Our World in 7 Headlines: Sept. 1
Jamaicans still ‘look down’ on individuals who smoke ganja – relating the activity solely with the poor and underprivileged.
Advocates for the decriminalisation at a recent Gleaner Editors’ Forum said it was unfortunate that the image of ganja users has remained the same for years, when usage cuts across all social classes. …
Attorney-at-law Miguel Lorne said the police’s treatment of individuals caught with ganja has fuelled the negative perception of the weed.
“In Jamaica, it has always been the situation that ganja has been used to suppress and oppress persons here. The police, especially, has painted that perception that most of the criminals use ganja and that most of the youth on the corner that is rubbing out their hand middle, is the same one that by nightfall fires the gun and gives trouble,” he argued.
He said since the 1960s that image has been associated with Rastafarians. …
India: Dowry deaths: One woman dies every hour
NEW DELHI—One woman dies every hour due to dowry related reasons on an average in the country, which has seen a steady rise in such cases between 2007 and 2011, according to official data.
National Crime Records Bureau (NCRB) figures state that 8,233 dowry deaths were reported in 2012 from various states. The statistics work out to one death per hour. …
Times of India
Switzerland: French deemed ‘too lazy’ for Swiss recruiters
Swiss recruitment firms are shunning French candidates because they are deemed “too lazy” and “arrogant” and have a penchant for ringing in sick on Mondays and Fridays …
The French have come under the cosh for their work ethic in recent months. In February, outspoken American CEO Maurice Taylor accused French factory workers of spending most of their time at work talking and now it is the turn of the Swiss to cast aspersions on how hard the French work. …
Le Matin Dimanche reported that Swiss recruitment firms are including the requirement “Swiss or resident in Switzerland” in job adverts to avoid being inundated by French applicants.
The UK has become the drug and alcohol “addictions capital of Europe”, a think tank has warned.
The Centre for Social Justice – set up by Work and Pensions Secretary Iain Duncan Smith—said drink and drug abuse cost the UK £36bn a year.
Its report warned that the UK has become a hub for websites peddling potentially dangerous “legal highs” …
Czech Republic: Czechs take leading role in Arab movie streaming service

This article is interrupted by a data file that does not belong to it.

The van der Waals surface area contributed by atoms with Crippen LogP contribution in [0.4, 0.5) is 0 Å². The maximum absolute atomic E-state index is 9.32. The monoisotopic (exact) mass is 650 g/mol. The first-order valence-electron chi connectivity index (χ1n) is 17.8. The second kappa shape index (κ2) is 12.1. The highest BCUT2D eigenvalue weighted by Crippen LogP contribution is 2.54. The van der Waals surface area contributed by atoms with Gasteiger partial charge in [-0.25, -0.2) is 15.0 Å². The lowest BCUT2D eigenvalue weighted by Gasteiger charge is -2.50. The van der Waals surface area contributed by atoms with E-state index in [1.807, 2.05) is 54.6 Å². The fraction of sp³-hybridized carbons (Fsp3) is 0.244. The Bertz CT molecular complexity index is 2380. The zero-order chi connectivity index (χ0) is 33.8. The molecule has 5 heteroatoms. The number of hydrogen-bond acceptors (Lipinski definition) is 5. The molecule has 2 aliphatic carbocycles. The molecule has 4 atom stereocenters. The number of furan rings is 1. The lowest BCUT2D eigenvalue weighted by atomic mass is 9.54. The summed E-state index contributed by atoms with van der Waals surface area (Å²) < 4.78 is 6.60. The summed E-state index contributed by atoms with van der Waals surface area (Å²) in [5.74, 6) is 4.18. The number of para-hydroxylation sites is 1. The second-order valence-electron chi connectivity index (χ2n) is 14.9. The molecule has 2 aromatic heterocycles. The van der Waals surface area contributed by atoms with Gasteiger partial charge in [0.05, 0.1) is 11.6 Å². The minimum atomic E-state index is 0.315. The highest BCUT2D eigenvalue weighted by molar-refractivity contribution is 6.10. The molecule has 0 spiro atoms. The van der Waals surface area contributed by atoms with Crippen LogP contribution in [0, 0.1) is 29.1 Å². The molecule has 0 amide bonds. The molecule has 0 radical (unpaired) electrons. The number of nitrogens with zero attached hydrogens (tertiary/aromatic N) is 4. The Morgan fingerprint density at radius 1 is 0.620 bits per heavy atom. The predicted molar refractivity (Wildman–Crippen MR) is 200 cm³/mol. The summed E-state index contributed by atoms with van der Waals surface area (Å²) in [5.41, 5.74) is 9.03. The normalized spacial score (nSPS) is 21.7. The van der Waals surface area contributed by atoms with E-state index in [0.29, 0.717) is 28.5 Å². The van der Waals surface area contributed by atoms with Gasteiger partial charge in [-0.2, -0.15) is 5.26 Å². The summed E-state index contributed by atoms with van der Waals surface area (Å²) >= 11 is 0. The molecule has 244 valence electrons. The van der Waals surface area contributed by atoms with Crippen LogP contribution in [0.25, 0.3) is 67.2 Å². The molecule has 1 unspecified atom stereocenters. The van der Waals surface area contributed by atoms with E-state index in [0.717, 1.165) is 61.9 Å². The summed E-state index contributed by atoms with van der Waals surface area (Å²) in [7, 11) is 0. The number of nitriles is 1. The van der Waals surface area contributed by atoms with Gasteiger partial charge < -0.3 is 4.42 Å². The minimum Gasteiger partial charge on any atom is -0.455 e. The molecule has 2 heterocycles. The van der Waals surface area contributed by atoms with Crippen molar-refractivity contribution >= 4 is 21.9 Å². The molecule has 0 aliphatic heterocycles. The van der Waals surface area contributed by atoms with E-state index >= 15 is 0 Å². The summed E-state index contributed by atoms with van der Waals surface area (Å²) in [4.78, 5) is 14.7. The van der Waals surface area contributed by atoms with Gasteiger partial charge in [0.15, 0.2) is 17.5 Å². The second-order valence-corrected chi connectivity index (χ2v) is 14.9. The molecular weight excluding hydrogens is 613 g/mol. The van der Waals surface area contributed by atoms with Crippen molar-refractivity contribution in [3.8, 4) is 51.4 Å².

The Arab world has a long and impressive cinematic history, which, following the traditions of Hollywood and Bollywood, has become known as Jazwood. A new streaming service recently launched in the Middle East will distribute films from all three of these cinematic centers, and a Czech company has developed many of the applications behind it. …
A new report has revealed the existence of 46 organised criminal gangs involved in murder, extortion, kidnapping, drug trafficking and violent robberies.
Well-known groups such as Mungiki, Al-shabaab and Taliban, continue to exist despite frequent police crackdowns against their members while new ones such as The 42 Brothers, J-10 and Yes We can have recently emerged.
The revelations are contained in a report dubbed Summary Of A Study On Organised Criminal Gangs In Kenya, which was launched by Attorney General Prof Githu Muigai in Nairobi Friday.
“We have to embrace scientific methods in dealing with this problem rather than the conventional way,” he said. …
Thailand: The rubber band stretches, then breaks
It’s not quite over yet, but the Great Rubber Farmers Revolt looks to be coming in for a smooth landing. There has been a lot of inconvenience and photogenic passion, but no one was hurt during the making and unmaking of this crisis.
At its height last week, the rubber band of brothers and sisters closed major transport routes and threatened to embarrass Prime Minister Yingluck Shinawatra’s forum week, or worse.
Governments and mediators of the future may look back to the past week for instruction. Ms Yingluck and ministers never strayed from a calm front, as they refused to be lured into a populist solution to the protests by applying a rubber-buying policy to match their rice-pledging programme.
Instead, they offered to subsidise rubber farmers for a while, with both sides hoping the worldwide rubber glut and low prices will end and that the market will bounce back. …